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“If you keep doing what you’ve been doing, you’ll keep getting what you’ve been getting.” ~ Martin Hall
Making the case to provide training to employees always seems to be a tough decision. Tougher than it really should be. Consider the following conversation between Human Resources and Finance;
Finance: “What if we train our people and they leave?”
Human Resource: “What if we don’t, and they stay?”
If we say that ‘our people are our best asset’, then shouldn’t we at least provide the same maintenance to them that we give to our machines? Upgrading the skills in the workplace is no harder a question then asking if we should change the oil in the truck. It’s simply the maintenance required to keep pace with a changing landscape.
Topics The Solution has delivered to business:
- Change Management
- Transformational Leadership
- Business Management
- Human Resources
- Financial Management
- Customer Service
- Supply Chain Fundamentals
- Computer Skills – Basic, Intermediate, Advanced
- Advanced Excel
- Excel for Finance
And here’s what people have had to say about that – Testimonials
The Nine Essential Skills:
Virtually all developed countries have listed the following nine essential skills as being required by all people, regardless of job description, to function in the workplace. The first three are obvious as they reflect “The Three ‘R’s”. Where do people get the remaining six? Most often they are just ‘acquired’ through life and that process is fraught with problems. From learning others mistakes, operating on instinct, which may or may not be accurate, and guesswork. The good news is that these are ‘skills‘. They can be taught, practiced and perfected. There is a better way.
All of the programs that The Solution conduct are done so with an eye on each of these skills and the ultimate goal of self-sufficiency. We’re more concerned with an effective transfer of knowledge the first time. Using principles of adult education, we encourage participation to discover where knowledge gaps may exist and lead, not tell or show, people to answers.
(Click on the ‘triangle’ for more information on each of the essential skills.)
Reading is a fundamental skill involving reading and understanding written communication such as letters, memos, manuals, specifications, regulations, and reports. Reading includes:
- forms and labels if they contain at least one paragraph
- print and non-print media (for example, text on computer screens and microfiche)
- paragraph-length text in charts, tables and graphs
- writing texts and writing in documents (for example, filling in forms)
- non-paper-based writing (for example, typing on a computer)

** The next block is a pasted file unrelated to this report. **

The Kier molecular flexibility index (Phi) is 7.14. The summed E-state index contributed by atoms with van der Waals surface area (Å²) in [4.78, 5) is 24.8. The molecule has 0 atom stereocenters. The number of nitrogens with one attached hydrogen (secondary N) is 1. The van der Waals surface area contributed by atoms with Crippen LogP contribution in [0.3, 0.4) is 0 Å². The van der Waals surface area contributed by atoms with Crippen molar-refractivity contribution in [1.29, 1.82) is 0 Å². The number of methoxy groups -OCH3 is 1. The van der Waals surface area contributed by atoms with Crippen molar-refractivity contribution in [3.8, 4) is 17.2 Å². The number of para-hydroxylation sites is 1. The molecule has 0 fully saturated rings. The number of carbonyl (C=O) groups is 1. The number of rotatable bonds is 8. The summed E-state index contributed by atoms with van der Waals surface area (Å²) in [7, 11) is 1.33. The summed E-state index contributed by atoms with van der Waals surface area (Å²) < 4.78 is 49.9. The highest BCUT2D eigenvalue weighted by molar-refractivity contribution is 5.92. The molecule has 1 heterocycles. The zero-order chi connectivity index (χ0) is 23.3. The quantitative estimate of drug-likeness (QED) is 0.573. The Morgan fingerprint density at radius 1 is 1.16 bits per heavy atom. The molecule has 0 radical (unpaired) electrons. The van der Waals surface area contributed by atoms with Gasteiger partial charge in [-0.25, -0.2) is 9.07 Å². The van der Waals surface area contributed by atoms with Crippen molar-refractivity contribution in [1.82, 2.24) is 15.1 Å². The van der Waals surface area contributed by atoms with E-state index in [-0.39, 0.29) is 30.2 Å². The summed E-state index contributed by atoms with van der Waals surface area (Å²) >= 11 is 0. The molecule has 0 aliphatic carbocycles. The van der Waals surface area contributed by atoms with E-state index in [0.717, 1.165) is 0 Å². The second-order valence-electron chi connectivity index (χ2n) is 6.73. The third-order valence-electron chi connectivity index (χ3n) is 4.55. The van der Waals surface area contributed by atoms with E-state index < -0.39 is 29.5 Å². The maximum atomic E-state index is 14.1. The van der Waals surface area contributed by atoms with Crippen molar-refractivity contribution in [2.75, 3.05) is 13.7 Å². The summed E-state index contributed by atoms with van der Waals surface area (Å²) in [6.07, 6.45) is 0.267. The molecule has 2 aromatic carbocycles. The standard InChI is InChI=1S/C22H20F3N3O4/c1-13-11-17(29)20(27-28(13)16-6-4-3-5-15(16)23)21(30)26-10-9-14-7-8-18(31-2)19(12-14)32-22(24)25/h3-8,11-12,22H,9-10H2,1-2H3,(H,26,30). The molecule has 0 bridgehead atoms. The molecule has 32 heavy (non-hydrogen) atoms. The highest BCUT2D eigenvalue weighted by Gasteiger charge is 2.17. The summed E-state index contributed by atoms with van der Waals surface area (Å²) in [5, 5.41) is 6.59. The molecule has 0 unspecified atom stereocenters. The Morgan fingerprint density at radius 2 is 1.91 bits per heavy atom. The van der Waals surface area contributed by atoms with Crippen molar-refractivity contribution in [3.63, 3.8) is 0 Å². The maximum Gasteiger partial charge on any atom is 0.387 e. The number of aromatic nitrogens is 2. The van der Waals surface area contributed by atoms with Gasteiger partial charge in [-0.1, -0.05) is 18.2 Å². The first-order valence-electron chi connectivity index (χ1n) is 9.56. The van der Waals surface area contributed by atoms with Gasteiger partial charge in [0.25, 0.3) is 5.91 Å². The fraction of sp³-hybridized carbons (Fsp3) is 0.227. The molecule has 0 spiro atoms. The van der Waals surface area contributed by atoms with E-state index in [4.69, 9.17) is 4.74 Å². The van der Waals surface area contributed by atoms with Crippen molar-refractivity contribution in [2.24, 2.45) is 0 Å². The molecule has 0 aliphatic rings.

Document Use covers a variety of information displays in which words, numbers, icons and visual characteristics are given meaning by their spatial arrangement. For example, graphs, lists, tables, blueprints, schematics, drawings, signs and labels are documents used in the world of work. Document Use includes:
- print and non-print media (for example, computer screen or microfiche documents, equipment gauges, clocks and flags);
- reading and interpreting and writing, completing and producing documents. These two uses of documents often occur simultaneously as part of the same task, e.g., completing a form, checking off items on a list of tasks, plotting information on a graph, and entering information on an activity schedule.
Numeracy refers to the use of numbers and ones capability to think in quantitative terms.
Computer Use indicates the variety and complexity of computers use within the occupational group.
- file structure;
- using email;
- word processing;
- spreadsheets; and
- proprietary programs.
Thinking differentiates between five different types of interconnected cognitive functions:
- problem solving;
- decision making;
- job task planning and organizing;
- significant use of memory; and
- finding information.
Oral Communication skills are primarily the use of speech to give and exchange thoughts and information.
Working with Others
Working with Others recognizes that no one works completely isolated form others and how to integrate into the larger spectrum of an organization. It addresses being able to cooperate as part of a team and having the self-discipline to meet work targets while working alone.
Is the requirement for workers to participate in an ongoing process of acquiring skills and knowledge.
- knowing how to learn;
- understanding one’s own learning style; and
- knowing how to gain access to a variety of materials, resources and learning opportunities.